Gardening: Pick a poinsettia
Nov./Dec. 2007 California Country magazine
By David Ross
Poinsettias are popular holiday plants that can keep for longer than the winter season.
Poinsettias are the most popular holiday home decoration, with millions of plants sold during the six weeks that lead up to Christmas. In fact, more poinsettias are sold during those six weeks than any other potted plant during the entire year!
Although poinsettias come in a great variety of colors, traditional red is still the most popular by far, accounting for almost three-fourths of all poinsettias sold. There are white, pink, blends, speckled and now even custom painted poinsettias available to fit every decorating need.
In addition to so many colors, poinsettias are available in almost every size imaginable. The smallest are miniatures, in tiny 1-inch pots, that are only a few inches tall. The largest are in large tubs, stand 4 to 6 feet tall and are covered with dozens of flower heads. And there are many, many sizes in between. The best growers grow poinsettias of many different heights to fill specific needs in the home. Shorter varieties are kept about 6 to 8 inches and are grown in short, squat pots, making them perfect for tabletops (unless you don't want to see those seated across the table from you!). They also grow medium and taller plants for different sized entryways, desktops or other areas of the home or office.
Poinsettias are members of the Euphorbia family and have a milky sap. While some people may react in a negative way to that sap, poinsettias are not considered poisonous, even if ingested. However, I wouldn't try to eat them and I would avoid the sap. Sap from other members of the Euphorbia family—such as Euphorbia tirucalli, or pencil cactus—can and does cause problems, especially to the skin and eyes.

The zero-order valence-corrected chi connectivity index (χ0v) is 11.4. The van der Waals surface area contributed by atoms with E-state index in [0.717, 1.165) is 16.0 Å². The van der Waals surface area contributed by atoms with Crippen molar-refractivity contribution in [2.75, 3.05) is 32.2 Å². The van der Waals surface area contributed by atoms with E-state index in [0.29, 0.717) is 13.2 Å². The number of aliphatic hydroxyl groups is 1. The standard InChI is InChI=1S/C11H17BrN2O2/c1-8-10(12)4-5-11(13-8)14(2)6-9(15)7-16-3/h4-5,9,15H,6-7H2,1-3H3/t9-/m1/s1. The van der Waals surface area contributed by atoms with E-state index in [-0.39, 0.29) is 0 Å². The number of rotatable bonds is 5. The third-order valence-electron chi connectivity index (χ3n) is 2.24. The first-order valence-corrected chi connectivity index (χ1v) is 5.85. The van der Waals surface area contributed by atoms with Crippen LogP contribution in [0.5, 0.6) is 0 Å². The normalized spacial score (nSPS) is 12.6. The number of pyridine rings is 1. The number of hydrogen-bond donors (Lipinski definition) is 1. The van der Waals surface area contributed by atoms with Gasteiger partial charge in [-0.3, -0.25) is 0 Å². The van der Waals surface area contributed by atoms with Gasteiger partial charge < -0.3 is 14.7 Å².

Poinsettias prefer similar conditions in the home as humans do. They enjoy bright light and moderate temperatures, generally between 60 and 70 degrees. They should be watered when the soil has begun to dry. If your house is on the cold side, let them dry a little more between waterings. A plant that is kept cold and wet will quickly die. Make sure to remove decorative pot coverings if they prevent water from draining out. A foil pot cover will prevent water from draining away and will drown your plant.
If you would like to keep your plant for next year, take it outside where it will get at least a few hours of sun each day and be protected from winter frost. Feed it a couple of times each month and cut it back a few times each year to keep it from getting too tall. It will never look like it did the first time you brought it home, but it can rebloom for you in subsequent years and give you lots of satisfaction.
Gardening to-do list for November/December
Prepare rose beds for bare-root season, which begins in December and January. Select and plant new roses as soon as they arrive in the nurseries. The sooner they are planted, the sooner they will become established and bloom.
Spray fruit trees now and again in January. Check with your local nursery as to the best sprays and timing for your area.
Prune deciduous fruit trees now through the end of January. Find out which branches to remove and which to keep if you want fruit! R. Sanford Martin wrote a good pruning book years ago called "How to Prune Fruit Trees." It's still an unbeatable reference.
Cover frost-tender plants with cloth during the coldest nights. Add Christmas lights beneath the cloth for additional warmth, taking care not to use bulbs that get too hot (which could create a fire hazard).